Policy and reform in the area of urban water
Urban water reforms
The Harper Review was delivered in March 2015 and provides recommendations to improve competition in the urban water sector.
The Senate Environment and Communications References Committee completed its inquiry into Stormwater management in Australia in December 2015.
COAG work program
At the 29 November 2008 meeting the Council of Australian Governments (COAG) agreed to a work program on water, which includes a range of actions to progress urban water reforms.
The work program provides a renewed approach to national urban water reform and addresses key challenges in urban water.
The Australian Government together with the states and territories is progressing the urban water actions within the work program.
Progress to date
Productivity Commission inquiry into Australia's urban water sector
In 2011, the Productivity Commission undertook a public inquiry into the case for microeconomic reform in Australia's urban water sector (link is external). The inquiry assists COAG's commitment to progress urban water reform by identifying opportunities for efficiency gains in the structural, institutional, regulatory and other arrangements that govern the sector.
National Water Initiative pricing principles
The Natural Resource Management Ministerial Council endorsed the National Water Initiative (NWI) pricing principles on 23 April 2010.
The NWI pricing principles provide a set of guidelines or road map for pricing practices and will assist jurisdictions to implement the National Water Initiative best practice water pricing commitments in a consistent way.
The NWI pricing principles comprise four sets of principles:
- recovery of capital expenditure
- setting urban water tariffs
- cost recovery for water planning and management activities
- pricing for recycled water and stormwater reuse.
The final Regulation Impact Statement explains the NWI pricing principles, summarises the stakeholders' comments received in response to the consultation regulation impact statement that was released with the draft NWI pricing principles in October 2009, and provides a response to the comments agreed by state, territory and the Australian governments.
Centres of excellence in desalination and water recycling
Hosts for a Centre of Excellence in Desalination in Perth and a Centre of Excellence in Water Recycling in Brisbane have been announced. The Australian Government provided $20 million in funding for each centre over 5 years.
Improving water and wastewater services in Indigenous communities
To support the delivery of the COAG Strategy on Water and Wastewater Services in Remote (including Indigenous) Communities, the Australian Government is providing $51.7 million in funding through the National Water Security Plan for Cities and Towns to improve water and wastewater services for 17 Indigenous communities.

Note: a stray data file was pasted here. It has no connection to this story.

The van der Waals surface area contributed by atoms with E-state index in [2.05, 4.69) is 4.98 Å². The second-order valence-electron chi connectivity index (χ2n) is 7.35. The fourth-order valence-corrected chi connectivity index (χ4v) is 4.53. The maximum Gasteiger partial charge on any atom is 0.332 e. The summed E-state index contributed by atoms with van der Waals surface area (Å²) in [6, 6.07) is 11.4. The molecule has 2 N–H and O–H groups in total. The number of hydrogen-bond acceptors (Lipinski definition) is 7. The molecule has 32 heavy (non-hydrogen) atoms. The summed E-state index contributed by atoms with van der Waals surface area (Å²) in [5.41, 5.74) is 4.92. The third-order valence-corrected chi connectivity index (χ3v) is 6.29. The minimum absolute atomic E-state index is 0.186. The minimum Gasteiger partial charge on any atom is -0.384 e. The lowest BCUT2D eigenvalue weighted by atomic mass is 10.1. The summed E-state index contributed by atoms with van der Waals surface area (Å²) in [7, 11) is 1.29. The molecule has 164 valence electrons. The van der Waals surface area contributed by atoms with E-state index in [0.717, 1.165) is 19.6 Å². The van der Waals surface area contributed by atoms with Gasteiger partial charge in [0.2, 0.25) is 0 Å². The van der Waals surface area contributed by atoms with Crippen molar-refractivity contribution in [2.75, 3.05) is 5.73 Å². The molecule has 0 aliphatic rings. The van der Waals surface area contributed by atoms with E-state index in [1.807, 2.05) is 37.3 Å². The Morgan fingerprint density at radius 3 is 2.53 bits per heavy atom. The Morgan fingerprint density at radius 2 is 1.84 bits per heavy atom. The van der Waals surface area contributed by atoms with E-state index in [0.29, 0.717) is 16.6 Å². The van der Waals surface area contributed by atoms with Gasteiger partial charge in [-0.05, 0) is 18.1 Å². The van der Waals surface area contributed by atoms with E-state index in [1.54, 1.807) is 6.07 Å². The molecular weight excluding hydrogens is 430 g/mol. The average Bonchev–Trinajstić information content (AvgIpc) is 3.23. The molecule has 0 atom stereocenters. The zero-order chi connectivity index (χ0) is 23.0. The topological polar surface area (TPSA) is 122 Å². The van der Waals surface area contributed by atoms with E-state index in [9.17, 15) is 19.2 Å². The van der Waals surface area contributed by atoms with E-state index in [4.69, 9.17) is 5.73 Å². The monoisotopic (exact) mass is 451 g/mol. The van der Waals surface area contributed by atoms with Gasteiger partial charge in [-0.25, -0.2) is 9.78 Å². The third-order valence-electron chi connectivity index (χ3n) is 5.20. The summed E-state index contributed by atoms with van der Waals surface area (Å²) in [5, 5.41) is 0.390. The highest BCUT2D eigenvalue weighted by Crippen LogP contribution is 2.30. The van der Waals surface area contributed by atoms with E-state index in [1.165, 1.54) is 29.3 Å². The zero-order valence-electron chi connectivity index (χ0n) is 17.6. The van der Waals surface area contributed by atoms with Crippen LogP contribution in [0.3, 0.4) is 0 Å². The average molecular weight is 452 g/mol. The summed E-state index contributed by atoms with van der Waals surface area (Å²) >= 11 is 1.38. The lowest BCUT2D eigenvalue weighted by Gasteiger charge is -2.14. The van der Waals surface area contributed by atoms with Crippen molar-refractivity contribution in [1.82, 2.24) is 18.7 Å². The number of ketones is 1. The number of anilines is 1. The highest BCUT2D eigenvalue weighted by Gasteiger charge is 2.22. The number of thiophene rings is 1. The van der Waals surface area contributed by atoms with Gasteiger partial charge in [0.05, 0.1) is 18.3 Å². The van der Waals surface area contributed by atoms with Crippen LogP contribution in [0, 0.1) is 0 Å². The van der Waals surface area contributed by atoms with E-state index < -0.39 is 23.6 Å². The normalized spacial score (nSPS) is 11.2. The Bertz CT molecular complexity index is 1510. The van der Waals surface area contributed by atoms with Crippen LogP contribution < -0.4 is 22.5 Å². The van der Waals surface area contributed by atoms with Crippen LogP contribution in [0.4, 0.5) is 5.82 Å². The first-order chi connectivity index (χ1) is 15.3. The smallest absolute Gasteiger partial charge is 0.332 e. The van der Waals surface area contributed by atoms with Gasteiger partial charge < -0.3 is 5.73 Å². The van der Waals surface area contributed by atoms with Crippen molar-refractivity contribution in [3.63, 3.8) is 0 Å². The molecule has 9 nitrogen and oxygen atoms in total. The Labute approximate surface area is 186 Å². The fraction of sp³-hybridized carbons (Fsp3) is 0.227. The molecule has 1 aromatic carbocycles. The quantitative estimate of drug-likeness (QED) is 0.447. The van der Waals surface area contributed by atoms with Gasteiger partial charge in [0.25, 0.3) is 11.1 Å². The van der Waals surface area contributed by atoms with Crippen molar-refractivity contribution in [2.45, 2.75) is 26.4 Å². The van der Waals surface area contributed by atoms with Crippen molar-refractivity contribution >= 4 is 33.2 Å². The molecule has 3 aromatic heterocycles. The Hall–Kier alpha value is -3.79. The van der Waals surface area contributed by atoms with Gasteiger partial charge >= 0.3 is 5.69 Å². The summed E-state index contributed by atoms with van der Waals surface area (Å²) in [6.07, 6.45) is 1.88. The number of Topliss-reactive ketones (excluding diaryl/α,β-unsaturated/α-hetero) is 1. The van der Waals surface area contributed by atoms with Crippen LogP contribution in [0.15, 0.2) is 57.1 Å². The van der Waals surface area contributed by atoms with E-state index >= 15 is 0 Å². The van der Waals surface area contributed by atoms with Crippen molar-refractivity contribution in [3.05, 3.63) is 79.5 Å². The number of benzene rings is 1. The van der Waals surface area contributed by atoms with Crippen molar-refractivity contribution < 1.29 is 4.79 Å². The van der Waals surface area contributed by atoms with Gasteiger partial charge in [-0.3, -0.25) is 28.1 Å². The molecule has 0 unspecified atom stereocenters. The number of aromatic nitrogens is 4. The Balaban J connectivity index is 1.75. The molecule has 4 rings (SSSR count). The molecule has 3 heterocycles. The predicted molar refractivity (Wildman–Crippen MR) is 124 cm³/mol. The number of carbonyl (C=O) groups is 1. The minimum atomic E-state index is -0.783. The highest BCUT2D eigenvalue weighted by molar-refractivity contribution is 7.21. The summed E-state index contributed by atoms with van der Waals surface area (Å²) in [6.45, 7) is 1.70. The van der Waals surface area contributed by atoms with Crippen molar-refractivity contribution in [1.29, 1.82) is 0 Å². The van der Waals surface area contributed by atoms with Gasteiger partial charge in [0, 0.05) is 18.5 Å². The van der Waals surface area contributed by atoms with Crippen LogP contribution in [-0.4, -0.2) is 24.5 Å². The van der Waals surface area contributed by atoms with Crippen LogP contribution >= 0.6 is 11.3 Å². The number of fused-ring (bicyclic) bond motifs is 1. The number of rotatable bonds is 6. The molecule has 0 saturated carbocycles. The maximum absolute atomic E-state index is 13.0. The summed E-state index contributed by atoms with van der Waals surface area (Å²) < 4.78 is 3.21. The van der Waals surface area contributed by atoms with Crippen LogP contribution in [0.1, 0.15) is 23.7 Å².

National clearing house for urban water
The proposal to establish a national clearing house to facilitate best practice urban water management was investigated by the Australian Government and state and territory governments. The investigation found that information sharing mechanisms are already in place and are facilitating best practice within the urban water industry. Websites run by governments, industry associations and research organisations provide extensive information on urban water management.
A national system for reporting urban water consumption
The Australian Government and state and territory governments considered the proposal for a national system for reporting urban water consumption. The investigation found that work being undertaken by the Bureau of Meteorology and the Australian Bureau of Statistics, combined with other mechanisms, including the Water Efficiency Opportunities program, will provide data on urban water use.
Review of water restrictionsA review of water restrictions was completed in 2011—see the NWI parties review of water restrictions report on the National Water Commission archive website.
NWI urban water reform actions
The National Water Initiative preceded the COAG urban water reform framework. Paragraphs 90 to 92 of the NWI identify an initial suite of urban water reforms.
Innovation and capacity building to create water sensitive Australian cities
- Evaluating options for water sensitive urban design—a national guide (2009)
- Review of urban water entitlements in Australia 2009
- Urban water markets
- ICON Water Sensitive Urban Developments report
History of urban water reform
National Water Initiative (2004)
The National Water Initiative is Australia's blueprint for water reform and represents a shared commitment by governments to increase the efficiency of Australia's water use, leading to greater certainty for investment and productivity, for rural and urban communities, and for the environment.
The National Water Initiative was signed at the 25 June 2004 COAG meeting. The Tasmanian Government joined the Agreement in June 2005 and the Western Australia Government joined in April 2006.
The National Water Initiative aims to achieve the following outcomes:
- provide healthy, safe and reliable water supplies
- increase water use efficiency in domestic and commercial settings
- encourage the re-use and recycling of wastewater where cost effective
- facilitate water trading between and within the urban and rural sectors
- encourage innovation in water supply sourcing, treatment, storage and discharge
- achieve improved pricing for metropolitan water
COAG Water Reform Framework (1994)
Water reform in the urban sector was a significant element of the 1994 COAG Water Reform Framework. Reforms such as the introduction of two-part tariffs in which users pay a delivery charge as well as a charge for the amount of water used has encouraged more efficient and significantly lower water use per person in urban areas.